DREMC’s field services team members are, from left, Bruce Butts, Casey Manderson, Jeremy Parker, Patrick Harden, Mark Brannon, and Mike Newman.
The right-of-way team members are Trey Watson and Jermaine Bennett. Not pictured is Billy Smartt.
The ice storm of 2021 serves as a reminder of the impact that damaged trees can have on the electric system when they fall across overhead power lines. When trees and limbs fall within the reach of the lines, they can not only leave members without electricity but also create dangerous conditions as lines are bought to the ground and threaten the safety of DREMC members and emergency crews working to clear roadways and restore power.
The collaborative efforts of DREMC’s ROW team include working with the members, caring for the environment, and meeting system reliability standards to create a balanced and proactive approach to overhead line maintenance.
Smartt shares a comparison of their efforts to that of it being cheaper to change the oil in a vehicle than it is to replace the engine. “It is much cheaper to maintain DREMC’s overhead lines as opposed to rebuilding miles and miles of electric line damaged by trees. Trees may continue to cause outages during major storms, but preventative maintenance drastically reduces the number of outages and the duration time.”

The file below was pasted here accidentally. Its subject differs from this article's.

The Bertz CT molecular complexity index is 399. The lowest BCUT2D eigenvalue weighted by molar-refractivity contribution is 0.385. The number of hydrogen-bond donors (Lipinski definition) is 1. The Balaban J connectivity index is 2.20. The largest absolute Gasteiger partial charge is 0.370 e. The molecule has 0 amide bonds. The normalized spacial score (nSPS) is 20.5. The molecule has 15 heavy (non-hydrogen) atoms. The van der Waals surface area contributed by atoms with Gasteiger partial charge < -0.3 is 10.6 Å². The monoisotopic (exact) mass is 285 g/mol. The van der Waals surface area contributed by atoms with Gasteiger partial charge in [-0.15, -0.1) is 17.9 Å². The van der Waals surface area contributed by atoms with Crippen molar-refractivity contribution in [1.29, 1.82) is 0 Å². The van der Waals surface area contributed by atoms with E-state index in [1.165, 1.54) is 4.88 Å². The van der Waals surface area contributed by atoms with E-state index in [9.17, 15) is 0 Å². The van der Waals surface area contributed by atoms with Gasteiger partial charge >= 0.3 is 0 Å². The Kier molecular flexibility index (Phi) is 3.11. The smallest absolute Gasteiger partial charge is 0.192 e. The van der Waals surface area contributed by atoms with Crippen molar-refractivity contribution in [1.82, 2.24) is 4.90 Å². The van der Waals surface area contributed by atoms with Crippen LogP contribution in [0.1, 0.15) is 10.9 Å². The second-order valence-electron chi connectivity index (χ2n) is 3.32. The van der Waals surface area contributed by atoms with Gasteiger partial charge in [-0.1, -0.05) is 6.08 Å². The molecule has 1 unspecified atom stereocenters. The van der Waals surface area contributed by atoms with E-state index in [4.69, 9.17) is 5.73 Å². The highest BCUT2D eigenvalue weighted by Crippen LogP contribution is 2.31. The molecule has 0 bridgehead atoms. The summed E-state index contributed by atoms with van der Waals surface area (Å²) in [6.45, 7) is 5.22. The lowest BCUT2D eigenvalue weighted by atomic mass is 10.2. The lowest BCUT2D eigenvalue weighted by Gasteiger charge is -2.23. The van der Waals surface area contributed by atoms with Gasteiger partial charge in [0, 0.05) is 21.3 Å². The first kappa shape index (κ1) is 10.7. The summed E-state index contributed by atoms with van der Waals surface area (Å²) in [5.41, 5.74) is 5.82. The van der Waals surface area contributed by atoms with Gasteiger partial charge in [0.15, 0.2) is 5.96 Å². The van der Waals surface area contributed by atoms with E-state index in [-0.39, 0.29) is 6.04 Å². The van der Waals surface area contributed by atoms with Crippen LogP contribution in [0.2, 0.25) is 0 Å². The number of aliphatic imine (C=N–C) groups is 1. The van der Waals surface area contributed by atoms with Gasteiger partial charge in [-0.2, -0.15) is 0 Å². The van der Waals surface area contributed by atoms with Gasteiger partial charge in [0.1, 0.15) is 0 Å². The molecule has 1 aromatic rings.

The team proactively communicates with the membership to ensure the best possible outcome and to achieve safety and reliability at the lowest possible cost.
“In the past, power lines had to be de-energized while crews cleared tree limbs,” said Smartt, “and now most right-of-way trimming is done while the lines are energized so members do not have to experience an outage while lines are maintained.”
“Our focus is on opening up the right-of-way to improve overall line clearance for line crews, reducing risk factors, and improving safety for employees and members,” said Bennett. “A clear and open right-of-way gives electric crews access to the lines, which aids them with power restoration.”
Perhaps you are familiar with the cliché, “an ounce of prevention is better than a pound of cure.” If so, then it’s clear that the combined efforts of these two DREMC teams are evident as power flows through thousands of miles of electric line. Although much of what these teams do is behind the scenes, their efforts are visible each time you flip on a switch and your lights come on . . . and stay on.